A complaint eventually gets to either the Dean of Students or the Assistant Dean of Students, i.e. Dean Rick or Dean Backer (now Dean Butler). Whoever receives the complaint becomes the one to mediate between the complainant and respondent, while the other dean serves on the administrative panel in order to ensure that protocol and procedure is followed. This protocol and procedure, according to the Student Handbook, is outlined in “the Code and the Discriminatory Harassment and Sexual Misconduct Policy” with the following exceptions:
A respondent will not be permitted to read statements submitted to the dean’s office until his/her own statement has been submitted. The student will be provided with information related to the alleged violation to have sufficient notice and understanding of the charge(s) to be able to respond.
(a) A respondent will not be permitted to read statements submitted to the dean’s office until his/her own statement has been submitted. The student will be provided with information related to the alleged violation to have sufficient notice and understanding of the charge(s) to be able to respond.
(b) A student bringing a complaint of sexual misconduct or assault may participate in a hearing without physically appearing before the board through the use of speakerphone or via similar means. Alternatively, the complainant may be present in the same room, but shielded by a screen from the respondent.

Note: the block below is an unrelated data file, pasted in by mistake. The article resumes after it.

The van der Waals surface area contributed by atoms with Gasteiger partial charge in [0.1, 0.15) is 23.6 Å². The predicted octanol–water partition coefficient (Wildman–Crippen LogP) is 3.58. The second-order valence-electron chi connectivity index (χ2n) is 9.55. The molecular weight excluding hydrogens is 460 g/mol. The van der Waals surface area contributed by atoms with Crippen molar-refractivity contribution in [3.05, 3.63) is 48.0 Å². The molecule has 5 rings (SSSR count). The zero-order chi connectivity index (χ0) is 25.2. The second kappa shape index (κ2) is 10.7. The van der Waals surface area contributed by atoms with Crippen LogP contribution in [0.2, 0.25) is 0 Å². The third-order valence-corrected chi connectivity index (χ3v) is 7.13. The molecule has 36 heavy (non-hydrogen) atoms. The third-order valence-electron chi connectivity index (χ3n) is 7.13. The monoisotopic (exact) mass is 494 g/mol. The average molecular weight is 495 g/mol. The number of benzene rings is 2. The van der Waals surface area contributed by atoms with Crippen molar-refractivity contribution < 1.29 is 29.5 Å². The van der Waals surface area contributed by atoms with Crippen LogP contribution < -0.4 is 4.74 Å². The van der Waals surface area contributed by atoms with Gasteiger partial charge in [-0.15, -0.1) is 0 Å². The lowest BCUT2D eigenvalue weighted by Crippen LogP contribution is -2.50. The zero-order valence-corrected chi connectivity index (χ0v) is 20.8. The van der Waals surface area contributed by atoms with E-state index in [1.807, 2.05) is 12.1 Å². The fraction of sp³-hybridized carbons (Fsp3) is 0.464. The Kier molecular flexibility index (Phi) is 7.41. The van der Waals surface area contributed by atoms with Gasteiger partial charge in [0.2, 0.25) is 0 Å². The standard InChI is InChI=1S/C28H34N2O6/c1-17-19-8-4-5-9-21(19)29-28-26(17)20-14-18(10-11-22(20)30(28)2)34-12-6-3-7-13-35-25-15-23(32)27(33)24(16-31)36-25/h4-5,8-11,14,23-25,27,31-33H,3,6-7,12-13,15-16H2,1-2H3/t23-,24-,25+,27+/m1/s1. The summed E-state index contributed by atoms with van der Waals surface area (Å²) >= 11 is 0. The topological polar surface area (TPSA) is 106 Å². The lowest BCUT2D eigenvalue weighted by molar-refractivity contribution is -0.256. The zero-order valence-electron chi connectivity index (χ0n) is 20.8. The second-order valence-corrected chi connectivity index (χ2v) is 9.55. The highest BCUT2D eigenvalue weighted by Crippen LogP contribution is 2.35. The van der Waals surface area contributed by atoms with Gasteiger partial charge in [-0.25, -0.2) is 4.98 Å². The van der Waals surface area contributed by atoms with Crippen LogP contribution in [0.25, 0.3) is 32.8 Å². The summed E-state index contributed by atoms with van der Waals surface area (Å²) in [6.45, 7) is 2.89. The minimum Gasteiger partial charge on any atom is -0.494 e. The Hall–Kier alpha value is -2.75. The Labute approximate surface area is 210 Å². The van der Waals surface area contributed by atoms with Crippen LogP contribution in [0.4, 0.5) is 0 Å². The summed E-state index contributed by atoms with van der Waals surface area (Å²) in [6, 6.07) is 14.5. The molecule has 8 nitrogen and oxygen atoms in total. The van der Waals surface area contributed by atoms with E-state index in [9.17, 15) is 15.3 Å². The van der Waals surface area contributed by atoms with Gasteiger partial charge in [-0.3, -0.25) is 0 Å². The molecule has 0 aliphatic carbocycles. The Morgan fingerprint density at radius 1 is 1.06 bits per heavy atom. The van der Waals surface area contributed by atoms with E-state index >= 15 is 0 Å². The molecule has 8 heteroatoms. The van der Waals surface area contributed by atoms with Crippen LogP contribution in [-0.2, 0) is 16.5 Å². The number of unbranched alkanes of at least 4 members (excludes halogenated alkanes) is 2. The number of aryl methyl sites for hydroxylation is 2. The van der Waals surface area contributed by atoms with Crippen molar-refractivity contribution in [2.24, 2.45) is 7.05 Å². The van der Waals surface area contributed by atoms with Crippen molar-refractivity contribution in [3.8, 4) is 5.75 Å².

(c) The respondent and the complainant will not be permitted to directly question one another in the hearing; however, each is permitted to submit questions they would like the panel to consider asking during the hearing. Questions must be submitted to the Office of the Dean of Students by the end of the business day prior to the hearing. Each student will be provided an opportunity to make an opening statement, present witnesses, answer questions from the Administrative Panel, and make a closing statement.
(d) Both students will be informed of the outcome of the hearing and those sanctions which are relevant to the complainant, as determined by the dean of student’s office.
(e) Both parties will be provided an opportunity to appeal the decision of the Administrative Panel to the vice president for student affairs based on the following grounds:
- Violation of fair process
- New evidence that was not reasonably available at the time of the hearing
- Procedural error (if the error adversely affected the outcome of the hearing)
The grounds for appeal are particularly noteworthy, because, as it currently stands, the only recourse one has if one feels a case has been mishandled is to appeal, which involves prolonging what is already a difficult and painful process. It is not clear what constitutes a violation of “fair process,” and if that includes failure to follow exceptions (a) through (d) listed above. It’s also unclear what if any proof is required to call for an appeal on any of these grounds. Finally, it seems to suggest that an appeal is only granted if procedural error (which may or may not be distinct from “fair process”) might have changed the outcome of the hearing. As I read it, this means that, were I to file a complaint, and, say, be forced to sit in a room with my assailant, my only grounds for appeal–again, a process that would require me to repeatedly explain my assault–would be if that encounter potentially changed the outcome of the hearing.
In this morning’s email, Dean Whaley reassures us that Backer’s tenure at Wesleyan has not affected any of the cases he was involved with: